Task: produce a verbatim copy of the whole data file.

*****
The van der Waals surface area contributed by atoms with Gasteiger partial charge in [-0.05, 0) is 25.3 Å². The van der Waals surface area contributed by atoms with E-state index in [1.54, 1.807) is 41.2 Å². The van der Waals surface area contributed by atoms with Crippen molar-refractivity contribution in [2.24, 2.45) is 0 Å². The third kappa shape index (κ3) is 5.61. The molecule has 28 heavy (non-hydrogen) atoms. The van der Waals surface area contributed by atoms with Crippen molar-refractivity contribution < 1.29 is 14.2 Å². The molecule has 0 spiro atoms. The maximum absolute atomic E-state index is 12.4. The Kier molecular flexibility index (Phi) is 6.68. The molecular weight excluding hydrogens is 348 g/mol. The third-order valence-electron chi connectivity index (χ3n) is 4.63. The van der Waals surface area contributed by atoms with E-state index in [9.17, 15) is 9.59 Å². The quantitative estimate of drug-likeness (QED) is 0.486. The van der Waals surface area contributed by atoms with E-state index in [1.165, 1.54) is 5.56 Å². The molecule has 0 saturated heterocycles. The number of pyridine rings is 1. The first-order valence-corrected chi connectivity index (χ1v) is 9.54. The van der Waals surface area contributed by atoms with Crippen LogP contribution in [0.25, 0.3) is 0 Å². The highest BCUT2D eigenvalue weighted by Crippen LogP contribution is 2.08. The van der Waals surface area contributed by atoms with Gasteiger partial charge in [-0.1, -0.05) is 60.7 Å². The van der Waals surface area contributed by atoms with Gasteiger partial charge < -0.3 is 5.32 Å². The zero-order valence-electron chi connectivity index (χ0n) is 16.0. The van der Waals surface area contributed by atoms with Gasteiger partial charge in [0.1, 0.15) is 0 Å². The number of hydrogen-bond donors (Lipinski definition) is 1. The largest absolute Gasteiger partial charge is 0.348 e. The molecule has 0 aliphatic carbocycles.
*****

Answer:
The van der Waals surface area contributed by atoms with Gasteiger partial charge in [-0.05, 0) is 25.3 Å². The van der Waals surface area contributed by atoms with E-state index in [1.54, 1.807) is 41.2 Å². The van der Waals surface area contributed by atoms with Crippen molar-refractivity contribution in [2.24, 2.45) is 0 Å². The third kappa shape index (κ3) is 5.61. The molecule has 28 heavy (non-hydrogen) atoms. The van der Waals surface area contributed by atoms with Crippen molar-refractivity contribution < 1.29 is 14.2 Å². The molecule has 0 spiro atoms. The maximum absolute atomic E-state index is 12.4. The Kier molecular flexibility index (Phi) is 6.68. The molecular weight excluding hydrogens is 348 g/mol. The third-order valence-electron chi connectivity index (χ3n) is 4.63. The van der Waals surface area contributed by atoms with E-state index in [9.17, 15) is 9.59 Å². The quantitative estimate of drug-likeness (QED) is 0.486. The van der Waals surface area contributed by atoms with E-state index in [1.165, 1.54) is 5.56 Å². The molecule has 0 saturated heterocycles. The number of pyridine rings is 1. The first-order valence-corrected chi connectivity index (χ1v) is 9.54. The van der Waals surface area contributed by atoms with Crippen LogP contribution in [0.25, 0.3) is 0 Å². The highest BCUT2D eigenvalue weighted by Crippen LogP contribution is 2.08. The van der Waals surface area contributed by atoms with Gasteiger partial charge in [-0.1, -0.05) is 60.7 Å². The van der Waals surface area contributed by atoms with Gasteiger partial charge < -0.3 is 5.32 Å². The zero-order valence-electron chi connectivity index (χ0n) is 16.0. The van der Waals surface area contributed by atoms with Gasteiger partial charge in [0.1, 0.15) is 0 Å². The number of hydrogen-bond donors (Lipinski definition) is 1. The largest absolute Gasteiger partial charge is 0.348 e. The molecule has 0 aliphatic carbocycles.